In this age of constant connection, it’s become commonplace to whip out a smartphone and Google a potential purchase. A study from adweek.com last year showed that 81 percent of surveyed consumers do online research before making a purchase. Furthermore, 60 percent began their research with a search engine.
This opportunity gives marketers a valuable opportunity to catch would-be buyers at the Zero Moment of Truth (ZMOT), a term coined by Google to describe the critical moment when an online shopper decides to buy or walk away. But what is the best way to grab the attention of Googling consumers who are on the verge of purchasing? Highly targeted buyer’s guides, of course.
What are buyer’s guides and how do they generate leads?
Buyer’s guides are in-depth articles that give the reader enough information to make the best purchasing decision for them. Buyer’s guides usually mention multiple products along with helpful comparisons. They’re also great for ranking in SERPS, since they fulfill many of the requirements for good on-page SEO: they’re dense in keywords, have a high character count, and also provide plenty of opportunities to include links to relevant product pages. More importantly, in a world where Google frowns upon thin content, buyer’s guides are chock full of informative, useful nuggets for shoppers to devour.
Understand your prospective customers and their buying patterns
Let’s say you’re in charge of SEO for Marathon Sneaker Company. Marathon currently has four types of track shoes that they would like to include in a buyer’s guide. To avoid veering off topic, create a marketing persona, which is basically an idea of who your ideal customer is. Give your marketing persona a name and flesh out things like what do they do for a living, hobbies and income. Think of a problem he or she might have that your product or service can solve. Answering these questions will help you identify who you’re creating your buyer’s guide for, and why.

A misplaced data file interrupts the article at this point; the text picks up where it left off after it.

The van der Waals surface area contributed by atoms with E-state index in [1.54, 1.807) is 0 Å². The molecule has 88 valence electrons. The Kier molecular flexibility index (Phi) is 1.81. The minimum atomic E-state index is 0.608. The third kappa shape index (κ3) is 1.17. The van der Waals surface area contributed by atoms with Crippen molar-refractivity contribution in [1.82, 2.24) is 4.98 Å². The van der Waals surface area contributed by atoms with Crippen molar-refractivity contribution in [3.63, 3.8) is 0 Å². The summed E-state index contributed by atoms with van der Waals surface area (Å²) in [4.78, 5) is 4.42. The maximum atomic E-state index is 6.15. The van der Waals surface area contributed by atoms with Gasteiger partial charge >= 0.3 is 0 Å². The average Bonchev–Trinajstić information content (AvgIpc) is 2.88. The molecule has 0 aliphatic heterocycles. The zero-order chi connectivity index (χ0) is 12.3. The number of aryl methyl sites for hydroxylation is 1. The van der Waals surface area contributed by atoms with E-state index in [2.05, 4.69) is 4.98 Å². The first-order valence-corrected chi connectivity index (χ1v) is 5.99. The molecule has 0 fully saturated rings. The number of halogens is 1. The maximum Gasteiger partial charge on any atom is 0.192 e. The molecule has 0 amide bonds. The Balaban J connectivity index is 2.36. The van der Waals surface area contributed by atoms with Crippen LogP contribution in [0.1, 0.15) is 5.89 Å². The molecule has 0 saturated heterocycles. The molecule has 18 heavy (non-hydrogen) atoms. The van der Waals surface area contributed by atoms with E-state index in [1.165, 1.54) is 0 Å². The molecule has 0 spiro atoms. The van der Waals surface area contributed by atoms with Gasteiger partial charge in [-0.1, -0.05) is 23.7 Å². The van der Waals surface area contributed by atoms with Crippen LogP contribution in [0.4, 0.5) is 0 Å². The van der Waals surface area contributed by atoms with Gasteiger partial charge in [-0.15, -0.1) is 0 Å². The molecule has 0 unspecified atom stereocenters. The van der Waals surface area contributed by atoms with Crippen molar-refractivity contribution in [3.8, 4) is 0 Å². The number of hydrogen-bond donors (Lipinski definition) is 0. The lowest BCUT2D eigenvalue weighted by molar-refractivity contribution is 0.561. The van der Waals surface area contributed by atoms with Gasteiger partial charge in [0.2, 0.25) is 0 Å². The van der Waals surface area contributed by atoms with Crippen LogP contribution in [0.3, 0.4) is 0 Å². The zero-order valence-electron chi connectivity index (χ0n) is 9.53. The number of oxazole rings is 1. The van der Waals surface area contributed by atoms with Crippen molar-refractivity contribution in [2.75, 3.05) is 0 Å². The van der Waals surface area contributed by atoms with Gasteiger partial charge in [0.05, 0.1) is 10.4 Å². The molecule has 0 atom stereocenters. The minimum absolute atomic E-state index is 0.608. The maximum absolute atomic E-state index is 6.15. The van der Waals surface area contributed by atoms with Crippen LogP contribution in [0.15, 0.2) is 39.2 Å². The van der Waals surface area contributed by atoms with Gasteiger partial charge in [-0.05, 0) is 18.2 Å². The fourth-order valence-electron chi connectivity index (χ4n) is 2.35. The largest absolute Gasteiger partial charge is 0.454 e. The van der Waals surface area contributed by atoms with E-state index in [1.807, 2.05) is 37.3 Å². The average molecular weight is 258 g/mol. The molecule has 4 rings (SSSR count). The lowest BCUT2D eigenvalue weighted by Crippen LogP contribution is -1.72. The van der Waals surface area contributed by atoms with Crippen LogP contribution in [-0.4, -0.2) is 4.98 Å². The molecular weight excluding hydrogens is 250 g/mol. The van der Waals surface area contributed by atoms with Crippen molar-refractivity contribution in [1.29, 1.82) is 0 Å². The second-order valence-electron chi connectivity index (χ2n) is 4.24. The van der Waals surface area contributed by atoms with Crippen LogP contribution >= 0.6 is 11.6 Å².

For this example, we’ll use Tracy Trackstar: A 25-year-old professional athlete who needs a reliable and attractive pair of track shoes. Keep Tracy in mind while you write your buyer’s guide, as well as any concerns she might have. You can create as many marketing personas as necessary if you’re marketing to multiple demographics.
Know where to position your brand to reach more potential customers
Relevant, focused information is the first ingredient in a highly targeted buyer’s guide. The second is keywords. After all, keywords are how Tracy finds your helpful guide when she searches for “best track shoes” on her smartphone. Google Analytics and Google Adwords are a great place to look for keywords: Analytics to see which ones are currently bringing traffic to your website, and Adwords to see which ones you could be using. The Google suite of tools is feature-rich and has a bit of a learning curve, but they’re far more effective than simply guessing at which keywords to use in your guides. Remember to disperse keywords throughout the article naturally to avoid keyword stuffing.
Ultimately, when you want to find consumers who are ready to buy, buyer’s guides are the way to go. If you have questions about using buyers guide listings to generate more leads, our team can help. Connect today to learn more.